Identification of compound heterozygous TSHR mutations (R109Q and R450H) in a patient with nonclassic TSH resistance and functional characterization of the mutant receptors

Chiho Sugisawa, Kiyomi Abe, Yuka Sunaga, Matsuo Taniyama, Tomonobu Hasegawa, Satoshi Narumi

Research output: Contribution to journalArticle

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Abstract

Genetic defects of the TSH receptor (TSHR) signaling pathway cause a form of congenital hypothyroidism (CH) known as TSH resistance. Consistent with the physiological understanding that thyroidal iodine uptake is up-regulated by TSHR signaling, most patients with TSH resistance have low to normal thyroidal 123I uptake representing the classic TSH resistance. However, paradoxically high 123I uptake was reported in four molecularly-confirmed patients indicating nonclassic TSH resistance. Here, we report the fifth patient with the nonclassic phenotype. He was a 12-yr-old CH patient and treated with levothyroxine. At the age 11 yr, he showed slightly small thyroid gland and elevated thyroidal 123I uptake. Genetic analysis showed that he was compound heterozygous for two known missense mutations (Arg109Gln and Arg450His) in the TSHR gene. Further, the signal transduction of Arg109Gln-TSHR was defective in both Gs-and Gq-coupled pathways, while Arg450His-TSHR showed Gq-dominant defect. 123I uptake was evaluated earlier in 16 patients with TSH resistance, and a correlation between TSH levels and 123I uptake was shown in patients with specific genotypes (Arg450His or Leu653Val). Collectively, we have re-confirmed that the emergence of the nonclassic phenotype requires two factors: mutant TSHR with Gq-dominant coupling defect and relatively high levels of serum TSH.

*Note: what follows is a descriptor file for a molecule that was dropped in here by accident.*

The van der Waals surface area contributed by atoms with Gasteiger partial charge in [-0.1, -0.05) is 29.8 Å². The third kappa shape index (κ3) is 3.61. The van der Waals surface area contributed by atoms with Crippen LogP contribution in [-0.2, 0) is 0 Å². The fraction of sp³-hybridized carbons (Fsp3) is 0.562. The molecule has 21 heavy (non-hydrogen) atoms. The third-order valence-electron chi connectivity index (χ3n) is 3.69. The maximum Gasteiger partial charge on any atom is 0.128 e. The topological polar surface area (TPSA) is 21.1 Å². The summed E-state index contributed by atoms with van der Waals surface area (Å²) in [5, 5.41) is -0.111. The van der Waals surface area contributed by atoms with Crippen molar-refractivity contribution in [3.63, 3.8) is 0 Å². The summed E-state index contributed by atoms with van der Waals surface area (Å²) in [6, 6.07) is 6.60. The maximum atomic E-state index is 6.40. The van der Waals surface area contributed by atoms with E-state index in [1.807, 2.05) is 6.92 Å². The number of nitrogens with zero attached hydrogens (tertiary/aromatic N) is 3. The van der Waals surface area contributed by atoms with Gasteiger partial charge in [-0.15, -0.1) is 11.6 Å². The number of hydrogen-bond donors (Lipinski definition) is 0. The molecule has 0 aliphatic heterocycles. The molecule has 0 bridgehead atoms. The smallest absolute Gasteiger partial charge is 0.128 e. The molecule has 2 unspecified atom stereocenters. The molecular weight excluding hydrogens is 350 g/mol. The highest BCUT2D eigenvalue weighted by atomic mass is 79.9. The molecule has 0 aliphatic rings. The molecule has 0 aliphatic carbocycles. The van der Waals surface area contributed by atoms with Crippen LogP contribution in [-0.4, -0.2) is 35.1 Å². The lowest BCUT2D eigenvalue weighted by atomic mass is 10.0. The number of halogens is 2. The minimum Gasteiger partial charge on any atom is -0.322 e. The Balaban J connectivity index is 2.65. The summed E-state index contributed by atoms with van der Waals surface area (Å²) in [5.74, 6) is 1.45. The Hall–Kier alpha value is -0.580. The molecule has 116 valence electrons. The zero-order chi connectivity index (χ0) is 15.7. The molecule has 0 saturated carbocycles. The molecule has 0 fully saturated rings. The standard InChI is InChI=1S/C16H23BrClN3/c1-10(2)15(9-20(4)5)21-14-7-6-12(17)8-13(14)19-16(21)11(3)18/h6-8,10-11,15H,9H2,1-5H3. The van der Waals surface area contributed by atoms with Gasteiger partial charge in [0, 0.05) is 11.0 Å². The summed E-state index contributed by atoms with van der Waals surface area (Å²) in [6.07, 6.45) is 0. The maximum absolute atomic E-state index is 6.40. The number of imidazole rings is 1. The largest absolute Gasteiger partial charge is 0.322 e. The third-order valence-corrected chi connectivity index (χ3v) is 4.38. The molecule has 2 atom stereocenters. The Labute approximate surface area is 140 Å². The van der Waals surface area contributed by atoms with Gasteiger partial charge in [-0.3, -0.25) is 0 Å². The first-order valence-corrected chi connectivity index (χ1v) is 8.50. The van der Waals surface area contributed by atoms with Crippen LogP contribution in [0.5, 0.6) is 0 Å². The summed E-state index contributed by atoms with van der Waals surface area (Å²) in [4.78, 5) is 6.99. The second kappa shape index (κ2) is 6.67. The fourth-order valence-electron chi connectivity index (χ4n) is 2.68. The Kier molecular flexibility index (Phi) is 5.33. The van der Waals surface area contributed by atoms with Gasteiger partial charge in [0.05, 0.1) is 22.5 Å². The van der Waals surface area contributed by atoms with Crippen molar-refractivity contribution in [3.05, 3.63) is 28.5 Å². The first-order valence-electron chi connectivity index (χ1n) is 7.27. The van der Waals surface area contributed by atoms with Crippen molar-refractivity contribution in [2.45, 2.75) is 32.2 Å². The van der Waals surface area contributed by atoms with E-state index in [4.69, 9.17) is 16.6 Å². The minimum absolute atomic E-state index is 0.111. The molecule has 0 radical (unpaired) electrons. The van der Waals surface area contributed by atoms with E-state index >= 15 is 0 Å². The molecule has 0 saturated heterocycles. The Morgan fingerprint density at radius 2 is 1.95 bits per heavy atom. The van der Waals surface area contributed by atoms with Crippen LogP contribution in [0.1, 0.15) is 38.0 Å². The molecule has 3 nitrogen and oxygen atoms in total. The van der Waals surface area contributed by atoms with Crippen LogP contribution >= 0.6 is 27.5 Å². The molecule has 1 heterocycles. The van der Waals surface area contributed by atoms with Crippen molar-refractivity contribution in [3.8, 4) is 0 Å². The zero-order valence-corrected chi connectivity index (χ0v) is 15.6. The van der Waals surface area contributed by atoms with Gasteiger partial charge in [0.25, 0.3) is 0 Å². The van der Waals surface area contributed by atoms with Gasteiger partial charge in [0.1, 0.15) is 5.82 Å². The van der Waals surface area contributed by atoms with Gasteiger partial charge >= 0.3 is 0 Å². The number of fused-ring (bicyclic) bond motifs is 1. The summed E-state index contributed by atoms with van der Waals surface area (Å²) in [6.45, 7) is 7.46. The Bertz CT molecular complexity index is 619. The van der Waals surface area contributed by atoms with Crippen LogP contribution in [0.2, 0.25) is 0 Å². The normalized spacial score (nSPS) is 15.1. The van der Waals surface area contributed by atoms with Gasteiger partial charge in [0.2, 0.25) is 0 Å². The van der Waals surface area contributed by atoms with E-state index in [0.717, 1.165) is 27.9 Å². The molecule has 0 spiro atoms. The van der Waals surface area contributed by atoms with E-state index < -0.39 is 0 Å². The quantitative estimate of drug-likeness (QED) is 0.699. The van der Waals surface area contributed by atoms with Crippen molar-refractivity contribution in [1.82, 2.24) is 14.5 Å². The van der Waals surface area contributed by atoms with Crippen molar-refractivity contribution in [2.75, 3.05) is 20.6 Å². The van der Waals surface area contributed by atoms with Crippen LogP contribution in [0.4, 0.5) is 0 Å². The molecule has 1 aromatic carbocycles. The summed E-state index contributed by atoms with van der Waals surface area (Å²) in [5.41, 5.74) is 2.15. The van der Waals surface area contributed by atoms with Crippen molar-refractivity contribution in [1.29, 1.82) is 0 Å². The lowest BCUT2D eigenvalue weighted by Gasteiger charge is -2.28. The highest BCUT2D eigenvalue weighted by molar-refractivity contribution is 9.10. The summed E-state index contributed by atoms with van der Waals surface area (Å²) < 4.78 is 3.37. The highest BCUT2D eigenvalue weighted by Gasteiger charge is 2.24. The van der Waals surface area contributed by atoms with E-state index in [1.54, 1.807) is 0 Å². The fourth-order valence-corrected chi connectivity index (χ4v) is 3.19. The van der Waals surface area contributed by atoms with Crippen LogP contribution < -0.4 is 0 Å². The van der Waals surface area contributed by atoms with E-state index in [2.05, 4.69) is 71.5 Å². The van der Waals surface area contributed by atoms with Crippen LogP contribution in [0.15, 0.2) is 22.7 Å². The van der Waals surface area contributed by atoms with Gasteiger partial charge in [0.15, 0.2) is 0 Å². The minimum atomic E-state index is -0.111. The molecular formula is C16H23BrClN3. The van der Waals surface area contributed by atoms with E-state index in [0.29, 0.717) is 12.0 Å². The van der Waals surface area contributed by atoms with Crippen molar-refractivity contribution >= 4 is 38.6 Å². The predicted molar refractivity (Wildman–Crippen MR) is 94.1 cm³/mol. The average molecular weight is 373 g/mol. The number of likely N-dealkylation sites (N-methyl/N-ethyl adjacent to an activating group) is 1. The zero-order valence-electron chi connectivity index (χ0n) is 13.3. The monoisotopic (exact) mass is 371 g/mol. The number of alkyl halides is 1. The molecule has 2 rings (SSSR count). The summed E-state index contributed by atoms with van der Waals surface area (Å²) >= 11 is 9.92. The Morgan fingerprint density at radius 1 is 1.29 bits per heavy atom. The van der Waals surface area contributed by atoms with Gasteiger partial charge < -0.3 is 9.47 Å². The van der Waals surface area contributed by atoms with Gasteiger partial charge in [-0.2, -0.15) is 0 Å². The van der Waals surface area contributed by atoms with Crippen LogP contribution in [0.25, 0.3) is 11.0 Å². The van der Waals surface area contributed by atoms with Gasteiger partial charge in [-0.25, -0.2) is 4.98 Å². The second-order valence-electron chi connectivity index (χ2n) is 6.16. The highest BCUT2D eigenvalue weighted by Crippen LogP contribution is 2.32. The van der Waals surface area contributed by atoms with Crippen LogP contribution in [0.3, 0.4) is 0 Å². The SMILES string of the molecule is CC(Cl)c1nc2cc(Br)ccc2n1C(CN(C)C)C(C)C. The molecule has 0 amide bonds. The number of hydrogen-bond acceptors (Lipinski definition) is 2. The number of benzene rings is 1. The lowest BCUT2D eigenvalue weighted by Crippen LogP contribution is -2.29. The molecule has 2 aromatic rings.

Original languageEnglish
Pages (from-to)123-130
Number of pages8
JournalClinical Pediatric Endocrinology
Volume27
Issue number3
DOIs
Publication statusPublished - 2018 Jan 1

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Keywords

  • Congenital hypothyroidism
  • Genetics
  • Mutation
  • TSH receptor
  • TSH resistance

ASJC Scopus subject areas

  • Pediatrics, Perinatology, and Child Health
  • Endocrinology, Diabetes and Metabolism
  • Endocrinology

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